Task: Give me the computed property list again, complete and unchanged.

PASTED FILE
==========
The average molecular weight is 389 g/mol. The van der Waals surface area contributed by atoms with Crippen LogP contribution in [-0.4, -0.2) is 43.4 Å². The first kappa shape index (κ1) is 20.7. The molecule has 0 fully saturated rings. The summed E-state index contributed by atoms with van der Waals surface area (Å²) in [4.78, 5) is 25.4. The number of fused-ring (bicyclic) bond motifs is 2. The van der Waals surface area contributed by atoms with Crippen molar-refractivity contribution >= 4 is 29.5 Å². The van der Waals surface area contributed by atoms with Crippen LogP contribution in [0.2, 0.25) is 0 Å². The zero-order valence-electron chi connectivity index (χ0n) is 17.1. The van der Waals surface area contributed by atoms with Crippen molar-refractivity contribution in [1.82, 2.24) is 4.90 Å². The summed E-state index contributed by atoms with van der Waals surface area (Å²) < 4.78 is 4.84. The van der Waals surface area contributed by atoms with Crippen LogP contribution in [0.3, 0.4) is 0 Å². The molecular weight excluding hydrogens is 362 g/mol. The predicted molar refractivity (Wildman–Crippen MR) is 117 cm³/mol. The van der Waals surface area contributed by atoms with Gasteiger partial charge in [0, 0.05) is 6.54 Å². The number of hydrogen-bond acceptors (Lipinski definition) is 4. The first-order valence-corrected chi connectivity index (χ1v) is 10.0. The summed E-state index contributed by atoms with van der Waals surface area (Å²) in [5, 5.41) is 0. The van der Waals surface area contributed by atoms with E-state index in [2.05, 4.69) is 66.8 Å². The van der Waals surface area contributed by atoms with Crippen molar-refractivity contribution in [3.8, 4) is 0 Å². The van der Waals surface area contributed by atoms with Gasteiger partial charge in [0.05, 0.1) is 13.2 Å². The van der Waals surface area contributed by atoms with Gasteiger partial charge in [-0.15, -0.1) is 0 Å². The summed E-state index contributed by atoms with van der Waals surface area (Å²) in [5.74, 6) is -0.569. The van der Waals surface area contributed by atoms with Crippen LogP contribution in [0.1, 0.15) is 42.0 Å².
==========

The average molecular weight is 389 g/mol. The van der Waals surface area contributed by atoms with Crippen LogP contribution in [-0.4, -0.2) is 43.4 Å². The first kappa shape index (κ1) is 20.7. The molecule has 0 fully saturated rings. The summed E-state index contributed by atoms with van der Waals surface area (Å²) in [4.78, 5) is 25.4. The number of fused-ring (bicyclic) bond motifs is 2. The van der Waals surface area contributed by atoms with Crippen molar-refractivity contribution >= 4 is 29.5 Å². The van der Waals surface area contributed by atoms with Crippen LogP contribution in [0.2, 0.25) is 0 Å². The zero-order valence-electron chi connectivity index (χ0n) is 17.1. The van der Waals surface area contributed by atoms with Crippen molar-refractivity contribution in [1.82, 2.24) is 4.90 Å². The summed E-state index contributed by atoms with van der Waals surface area (Å²) < 4.78 is 4.84. The van der Waals surface area contributed by atoms with Crippen LogP contribution in [0.3, 0.4) is 0 Å². The molecular weight excluding hydrogens is 362 g/mol. The predicted molar refractivity (Wildman–Crippen MR) is 117 cm³/mol. The van der Waals surface area contributed by atoms with Gasteiger partial charge in [0, 0.05) is 6.54 Å². The number of hydrogen-bond acceptors (Lipinski definition) is 4. The first-order valence-corrected chi connectivity index (χ1v) is 10.0. The summed E-state index contributed by atoms with van der Waals surface area (Å²) in [5, 5.41) is 0. The van der Waals surface area contributed by atoms with E-state index in [2.05, 4.69) is 66.8 Å². The van der Waals surface area contributed by atoms with Crippen molar-refractivity contribution in [3.8, 4) is 0 Å². The van der Waals surface area contributed by atoms with Gasteiger partial charge in [0.05, 0.1) is 13.2 Å². The van der Waals surface area contributed by atoms with Gasteiger partial charge in [-0.15, -0.1) is 0 Å². The summed E-state index contributed by atoms with van der Waals surface area (Å²) in [5.74, 6) is -0.569. The van der Waals surface area contributed by atoms with Crippen LogP contribution in [0.1, 0.15) is 42.0 Å².